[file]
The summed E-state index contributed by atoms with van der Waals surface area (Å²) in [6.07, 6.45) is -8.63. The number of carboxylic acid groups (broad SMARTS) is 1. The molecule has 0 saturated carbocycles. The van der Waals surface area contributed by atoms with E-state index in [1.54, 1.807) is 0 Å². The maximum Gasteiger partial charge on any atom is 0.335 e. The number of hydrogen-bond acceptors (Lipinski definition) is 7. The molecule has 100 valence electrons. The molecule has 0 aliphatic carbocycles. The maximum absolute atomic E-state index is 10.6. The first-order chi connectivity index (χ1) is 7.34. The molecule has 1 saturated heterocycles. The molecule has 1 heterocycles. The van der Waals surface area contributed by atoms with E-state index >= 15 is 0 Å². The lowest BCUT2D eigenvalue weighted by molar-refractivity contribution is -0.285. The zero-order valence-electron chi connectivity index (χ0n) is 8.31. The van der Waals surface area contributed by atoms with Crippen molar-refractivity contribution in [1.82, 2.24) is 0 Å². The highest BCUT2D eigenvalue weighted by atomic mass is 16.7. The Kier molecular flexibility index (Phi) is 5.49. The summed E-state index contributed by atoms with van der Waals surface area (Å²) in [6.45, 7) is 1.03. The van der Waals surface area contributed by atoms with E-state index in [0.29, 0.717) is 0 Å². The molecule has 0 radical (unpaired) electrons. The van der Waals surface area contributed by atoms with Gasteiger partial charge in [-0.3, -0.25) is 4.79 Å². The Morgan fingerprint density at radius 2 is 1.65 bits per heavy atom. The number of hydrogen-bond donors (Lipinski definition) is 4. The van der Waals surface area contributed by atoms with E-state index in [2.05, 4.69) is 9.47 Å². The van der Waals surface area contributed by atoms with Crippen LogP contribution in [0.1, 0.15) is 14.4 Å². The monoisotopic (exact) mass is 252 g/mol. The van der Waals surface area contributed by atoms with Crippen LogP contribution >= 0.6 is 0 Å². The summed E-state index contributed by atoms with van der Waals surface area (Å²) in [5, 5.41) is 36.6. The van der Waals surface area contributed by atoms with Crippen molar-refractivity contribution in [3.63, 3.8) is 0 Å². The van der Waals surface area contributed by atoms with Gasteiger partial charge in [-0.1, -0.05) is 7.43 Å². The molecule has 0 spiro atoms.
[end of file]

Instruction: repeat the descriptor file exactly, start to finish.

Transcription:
The summed E-state index contributed by atoms with van der Waals surface area (Å²) in [6.07, 6.45) is -8.63. The number of carboxylic acid groups (broad SMARTS) is 1. The molecule has 0 saturated carbocycles. The van der Waals surface area contributed by atoms with E-state index in [1.54, 1.807) is 0 Å². The maximum Gasteiger partial charge on any atom is 0.335 e. The number of hydrogen-bond acceptors (Lipinski definition) is 7. The molecule has 100 valence electrons. The molecule has 0 aliphatic carbocycles. The maximum absolute atomic E-state index is 10.6. The first-order chi connectivity index (χ1) is 7.34. The molecule has 1 saturated heterocycles. The molecule has 1 heterocycles. The van der Waals surface area contributed by atoms with E-state index >= 15 is 0 Å². The lowest BCUT2D eigenvalue weighted by molar-refractivity contribution is -0.285. The zero-order valence-electron chi connectivity index (χ0n) is 8.31. The van der Waals surface area contributed by atoms with Crippen molar-refractivity contribution in [1.82, 2.24) is 0 Å². The highest BCUT2D eigenvalue weighted by atomic mass is 16.7. The Kier molecular flexibility index (Phi) is 5.49. The summed E-state index contributed by atoms with van der Waals surface area (Å²) in [6.45, 7) is 1.03. The van der Waals surface area contributed by atoms with E-state index in [0.29, 0.717) is 0 Å². The molecule has 0 radical (unpaired) electrons. The van der Waals surface area contributed by atoms with Gasteiger partial charge in [-0.3, -0.25) is 4.79 Å². The Morgan fingerprint density at radius 2 is 1.65 bits per heavy atom. The number of hydrogen-bond donors (Lipinski definition) is 4. The van der Waals surface area contributed by atoms with E-state index in [2.05, 4.69) is 9.47 Å². The van der Waals surface area contributed by atoms with Crippen LogP contribution in [0.1, 0.15) is 14.4 Å². The monoisotopic (exact) mass is 252 g/mol. The van der Waals surface area contributed by atoms with Crippen LogP contribution >= 0.6 is 0 Å². The summed E-state index contributed by atoms with van der Waals surface area (Å²) in [5, 5.41) is 36.6. The van der Waals surface area contributed by atoms with Crippen molar-refractivity contribution in [3.63, 3.8) is 0 Å². The van der Waals surface area contributed by atoms with Gasteiger partial charge in [-0.1, -0.05) is 7.43 Å². The molecule has 0 spiro atoms.